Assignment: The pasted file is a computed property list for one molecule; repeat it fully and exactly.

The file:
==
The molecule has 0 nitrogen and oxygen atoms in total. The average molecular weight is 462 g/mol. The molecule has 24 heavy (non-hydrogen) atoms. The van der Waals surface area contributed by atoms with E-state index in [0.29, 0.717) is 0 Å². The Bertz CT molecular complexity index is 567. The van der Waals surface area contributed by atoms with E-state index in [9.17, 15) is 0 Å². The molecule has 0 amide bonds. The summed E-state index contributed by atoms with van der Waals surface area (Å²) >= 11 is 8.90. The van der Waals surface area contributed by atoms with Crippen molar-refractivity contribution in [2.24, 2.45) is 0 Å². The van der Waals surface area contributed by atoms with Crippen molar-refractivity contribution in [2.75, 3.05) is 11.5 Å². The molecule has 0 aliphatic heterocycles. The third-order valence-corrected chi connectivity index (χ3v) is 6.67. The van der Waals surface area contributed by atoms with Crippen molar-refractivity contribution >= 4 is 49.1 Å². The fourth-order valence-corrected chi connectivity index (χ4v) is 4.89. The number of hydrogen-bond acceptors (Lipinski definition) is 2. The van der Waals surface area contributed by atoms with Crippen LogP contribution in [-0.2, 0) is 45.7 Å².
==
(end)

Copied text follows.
The molecule has 0 nitrogen and oxygen atoms in total. The average molecular weight is 462 g/mol. The molecule has 24 heavy (non-hydrogen) atoms. The van der Waals surface area contributed by atoms with E-state index in [0.29, 0.717) is 0 Å². The Bertz CT molecular complexity index is 567. The van der Waals surface area contributed by atoms with E-state index in [9.17, 15) is 0 Å². The molecule has 0 amide bonds. The summed E-state index contributed by atoms with van der Waals surface area (Å²) >= 11 is 8.90. The van der Waals surface area contributed by atoms with Crippen molar-refractivity contribution in [2.24, 2.45) is 0 Å². The van der Waals surface area contributed by atoms with Crippen molar-refractivity contribution in [2.75, 3.05) is 11.5 Å². The molecule has 0 aliphatic heterocycles. The third-order valence-corrected chi connectivity index (χ3v) is 6.67. The van der Waals surface area contributed by atoms with Crippen molar-refractivity contribution >= 4 is 49.1 Å². The fourth-order valence-corrected chi connectivity index (χ4v) is 4.89. The number of hydrogen-bond acceptors (Lipinski definition) is 2. The van der Waals surface area contributed by atoms with Crippen LogP contribution in [-0.2, 0) is 45.7 Å².